Capitals, even those we consider ancient and continuous, tend to be transient
Cosmopolis column in the Hindu Business Line, 20 April, 2018
I have always been strangely drawn to the husks of old capitals, places that once believed they were at the heart of things, but now have been swallowed by the forest, or been consigned to neglect, or, perhaps worse still, must suffer the indignity of the vague interest of tourists.
Travel about an hour southwest of London and you’ll reach Winchester, from where Anglo-Saxon kings forged the little Dark Age nation of England. Not much remains from that time. A modern statue of a bearded warlord holds up a sword at one end of the town. There’s an atmospherically old cathedral and castle, though neither structure had much to do with Winchester’s political heyday in the 9th century. In between, the town feels exceedingly ordinary, with its desultory high street and chain shops, its glowering youth rolling their skateboards down the pavements, its older residents slumping from betting shops to brightly-lit pubs. This former capital is nothing if not provincial.
The word ‘capital’ in English (and its equivalent in many European languages) traces its origin to the Latin word for ‘head’ (the German hauptstadt does the same without borrowing from Latin). In that lexical imagining, the country is a body and the capital is its mind, its director. In both Hindi rajdhani and Urdu dar-ul-hukumat, the capital is the home of government, where sovereignty inarguably resides. I’m quite fond, however, of the Persian word for capital: paytakht, literally “the feet of the throne”. That word captures for me a real truth about capitals. The throne can always just get up and walk away.
It makes sense that the Persian language should be sensitive to the impermanence and volatility of political power. Over the millennia, the various empires and kingdoms that held sway over the broader Iranian region used at least 28 different sites that we can feasibly refer to as capitals. Some of these erstwhile capitals still exist as large, thriving cities inside and outside Iran: Shiraz, Isfahan, Tabriz, Bukhara, Samarkand, Baghdad. Many others are evocative ruins: Persepolis, Merv, Ctesiphon, Pasargadae, Susa. Tehran, the current capital, has only been a political centre since the very end of the 18th century, around the same time a brash young country called the United States of America invented a capital city called Washington in the middle of a swamp. That is a very short time indeed: how long is the history of the US when set against the many millennia of Iran?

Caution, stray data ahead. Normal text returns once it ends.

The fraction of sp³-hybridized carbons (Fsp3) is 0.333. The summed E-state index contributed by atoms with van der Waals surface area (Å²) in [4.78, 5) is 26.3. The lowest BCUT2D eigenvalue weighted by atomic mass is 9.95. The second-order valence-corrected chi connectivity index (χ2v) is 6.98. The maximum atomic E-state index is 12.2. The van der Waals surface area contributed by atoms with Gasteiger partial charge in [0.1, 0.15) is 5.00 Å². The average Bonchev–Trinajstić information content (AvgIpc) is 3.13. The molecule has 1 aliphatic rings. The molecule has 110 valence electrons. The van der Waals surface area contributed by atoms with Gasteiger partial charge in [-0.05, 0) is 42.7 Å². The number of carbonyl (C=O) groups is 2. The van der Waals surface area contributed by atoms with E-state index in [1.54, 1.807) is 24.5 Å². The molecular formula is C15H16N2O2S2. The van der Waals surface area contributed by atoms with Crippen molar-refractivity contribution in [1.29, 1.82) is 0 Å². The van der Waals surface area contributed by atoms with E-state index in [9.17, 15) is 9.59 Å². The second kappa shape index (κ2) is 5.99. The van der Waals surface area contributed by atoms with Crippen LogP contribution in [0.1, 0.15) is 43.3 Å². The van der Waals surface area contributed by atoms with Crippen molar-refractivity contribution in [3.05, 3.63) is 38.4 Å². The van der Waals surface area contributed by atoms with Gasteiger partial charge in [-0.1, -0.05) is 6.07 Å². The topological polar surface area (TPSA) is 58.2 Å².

India, of course, is full of former capitals, thanks to our antiquity, our vastness, the volatility of our climate and rivers, and recent centuries of upheaval and change. Over a decade ago, I visited Murshidabad in the rural north of West Bengal, where once-glorious buildings peeked through the brush, vines clambering over their walls, trees sprouting from the stone. There was something incongruous about coming across these ruins in the midst of the squalid obscurity of the modern town itself, knowing that people lived at all times in the shadows of a grander age. Murshidabad was once a great political and economic hub, the seat of nawabs and a flourishing textile trade. After the British seized Bengal and developed their new centre in the south, decline was inevitable. Kolkata sucked up the wealth of Bengal and grew into a grand imperial capital during the 19th century. Eventually, power fled from Kolkata to another centre, to the wide boulevards, green plots and bungalows of Lutyens’ Delhi. Though Kolkata remains a major metropolis in its own right, anybody who knows its twilit streets might feel that the city, like Murshidabad, is haunted by another time.
Capitals tend to be transient. Even those capitals that we consider ancient and continuous haven’t always been as permanent as we believe. A slew of other cities preceded Beijing as the political centre of China. Paris has shared its role as the capital of France with Tours, Troyes, Versailles and other towns in the last millennium. Delhi was rarely a Mughal capital and, for some rulers, the capital was not a city at all, but the roving universe of the court.
A geographical political centre of a state is paradoxical. It at once claims authority over the whole of that entity, while at the same time holding itself apart. That tension is rarely sustainable. New capitals are always coming into being in attempts to solve that problem. See, for instance, the concoction of Brasilia in Brazil, Abuja in Nigeria, Astana in Kazakhstan, and Naypyidaw in Myanmar. They were all created to make a capital in the interior of their countries, away from older, larger, more culturally significant cities. They were built literally to be central, to find themselves on the middle of the map, to signify the nation in the form of an imagined city.
But if geography and history offer any lessons, it is the warning of the poet WB Yeats: Inevitably, “things fall apart; the centre cannot hold.” The capitals of today will almost certainly not be the capitals of tomorrow. Future Kanishks will make a habit of touring the shrunken remains of our once great centres, and wonder what once was.